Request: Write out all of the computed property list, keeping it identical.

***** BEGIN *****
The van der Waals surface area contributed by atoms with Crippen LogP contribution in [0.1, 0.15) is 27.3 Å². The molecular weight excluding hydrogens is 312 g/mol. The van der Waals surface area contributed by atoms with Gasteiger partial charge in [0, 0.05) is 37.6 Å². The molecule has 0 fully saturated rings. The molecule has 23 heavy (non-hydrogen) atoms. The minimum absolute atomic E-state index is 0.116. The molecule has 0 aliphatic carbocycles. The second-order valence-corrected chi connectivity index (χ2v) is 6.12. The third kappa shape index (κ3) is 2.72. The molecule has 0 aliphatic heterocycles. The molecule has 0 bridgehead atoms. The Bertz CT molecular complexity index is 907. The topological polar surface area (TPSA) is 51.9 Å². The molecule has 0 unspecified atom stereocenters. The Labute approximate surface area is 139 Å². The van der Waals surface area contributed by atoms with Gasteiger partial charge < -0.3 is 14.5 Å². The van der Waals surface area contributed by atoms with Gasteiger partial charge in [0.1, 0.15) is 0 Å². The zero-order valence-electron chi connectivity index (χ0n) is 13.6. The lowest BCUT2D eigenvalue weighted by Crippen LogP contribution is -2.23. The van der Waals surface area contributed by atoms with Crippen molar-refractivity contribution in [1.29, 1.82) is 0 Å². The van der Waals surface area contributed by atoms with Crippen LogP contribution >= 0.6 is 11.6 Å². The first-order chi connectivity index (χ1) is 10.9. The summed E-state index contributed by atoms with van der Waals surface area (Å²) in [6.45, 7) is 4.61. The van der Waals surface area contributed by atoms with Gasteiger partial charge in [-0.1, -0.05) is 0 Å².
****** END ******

The van der Waals surface area contributed by atoms with Crippen LogP contribution in [0.1, 0.15) is 27.3 Å². The molecular weight excluding hydrogens is 312 g/mol. The van der Waals surface area contributed by atoms with Gasteiger partial charge in [0, 0.05) is 37.6 Å². The molecule has 0 fully saturated rings. The molecule has 23 heavy (non-hydrogen) atoms. The minimum absolute atomic E-state index is 0.116. The molecule has 0 aliphatic carbocycles. The second-order valence-corrected chi connectivity index (χ2v) is 6.12. The third kappa shape index (κ3) is 2.72. The molecule has 0 aliphatic heterocycles. The molecule has 0 bridgehead atoms. The Bertz CT molecular complexity index is 907. The topological polar surface area (TPSA) is 51.9 Å². The molecule has 0 unspecified atom stereocenters. The Labute approximate surface area is 139 Å². The van der Waals surface area contributed by atoms with Gasteiger partial charge < -0.3 is 14.5 Å². The van der Waals surface area contributed by atoms with Gasteiger partial charge in [0.1, 0.15) is 0 Å². The zero-order valence-electron chi connectivity index (χ0n) is 13.6. The lowest BCUT2D eigenvalue weighted by Crippen LogP contribution is -2.23. The van der Waals surface area contributed by atoms with Crippen molar-refractivity contribution in [1.29, 1.82) is 0 Å². The van der Waals surface area contributed by atoms with Crippen LogP contribution >= 0.6 is 11.6 Å². The first-order chi connectivity index (χ1) is 10.9. The summed E-state index contributed by atoms with van der Waals surface area (Å²) in [6.45, 7) is 4.61. The van der Waals surface area contributed by atoms with Gasteiger partial charge in [-0.1, -0.05) is 0 Å².